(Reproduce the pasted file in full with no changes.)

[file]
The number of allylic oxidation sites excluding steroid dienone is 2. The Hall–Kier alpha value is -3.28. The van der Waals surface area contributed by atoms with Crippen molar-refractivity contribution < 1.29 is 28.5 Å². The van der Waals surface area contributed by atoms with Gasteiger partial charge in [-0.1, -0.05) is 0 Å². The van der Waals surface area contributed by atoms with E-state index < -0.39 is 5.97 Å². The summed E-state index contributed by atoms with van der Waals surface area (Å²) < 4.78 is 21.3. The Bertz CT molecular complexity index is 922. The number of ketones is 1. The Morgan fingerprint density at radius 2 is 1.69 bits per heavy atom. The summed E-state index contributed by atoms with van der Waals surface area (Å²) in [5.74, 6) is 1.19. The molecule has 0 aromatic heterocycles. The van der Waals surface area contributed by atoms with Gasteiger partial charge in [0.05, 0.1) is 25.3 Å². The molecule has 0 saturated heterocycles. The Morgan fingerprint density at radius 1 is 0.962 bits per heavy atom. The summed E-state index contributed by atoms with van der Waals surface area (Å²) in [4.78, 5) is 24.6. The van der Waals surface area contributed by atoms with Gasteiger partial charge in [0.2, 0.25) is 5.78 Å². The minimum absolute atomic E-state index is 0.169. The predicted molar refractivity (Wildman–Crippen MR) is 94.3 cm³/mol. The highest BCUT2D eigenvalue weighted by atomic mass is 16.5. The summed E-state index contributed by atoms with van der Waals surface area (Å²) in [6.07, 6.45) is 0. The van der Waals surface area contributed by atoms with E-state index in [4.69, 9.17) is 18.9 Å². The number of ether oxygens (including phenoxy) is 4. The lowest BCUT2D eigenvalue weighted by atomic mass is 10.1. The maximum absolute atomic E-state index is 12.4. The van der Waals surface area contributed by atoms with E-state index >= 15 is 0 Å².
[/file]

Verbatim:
The number of allylic oxidation sites excluding steroid dienone is 2. The Hall–Kier alpha value is -3.28. The van der Waals surface area contributed by atoms with Crippen molar-refractivity contribution < 1.29 is 28.5 Å². The van der Waals surface area contributed by atoms with Gasteiger partial charge in [-0.1, -0.05) is 0 Å². The van der Waals surface area contributed by atoms with E-state index < -0.39 is 5.97 Å². The summed E-state index contributed by atoms with van der Waals surface area (Å²) < 4.78 is 21.3. The Bertz CT molecular complexity index is 922. The number of ketones is 1. The Morgan fingerprint density at radius 2 is 1.69 bits per heavy atom. The summed E-state index contributed by atoms with van der Waals surface area (Å²) in [5.74, 6) is 1.19. The molecule has 0 aromatic heterocycles. The van der Waals surface area contributed by atoms with Gasteiger partial charge in [0.05, 0.1) is 25.3 Å². The molecule has 0 saturated heterocycles. The Morgan fingerprint density at radius 1 is 0.962 bits per heavy atom. The summed E-state index contributed by atoms with van der Waals surface area (Å²) in [4.78, 5) is 24.6. The van der Waals surface area contributed by atoms with Gasteiger partial charge in [0.2, 0.25) is 5.78 Å². The minimum absolute atomic E-state index is 0.169. The predicted molar refractivity (Wildman–Crippen MR) is 94.3 cm³/mol. The highest BCUT2D eigenvalue weighted by atomic mass is 16.5. The summed E-state index contributed by atoms with van der Waals surface area (Å²) in [6.07, 6.45) is 0. The van der Waals surface area contributed by atoms with E-state index in [4.69, 9.17) is 18.9 Å². The number of ether oxygens (including phenoxy) is 4. The lowest BCUT2D eigenvalue weighted by atomic mass is 10.1. The maximum absolute atomic E-state index is 12.4. The van der Waals surface area contributed by atoms with E-state index >= 15 is 0 Å².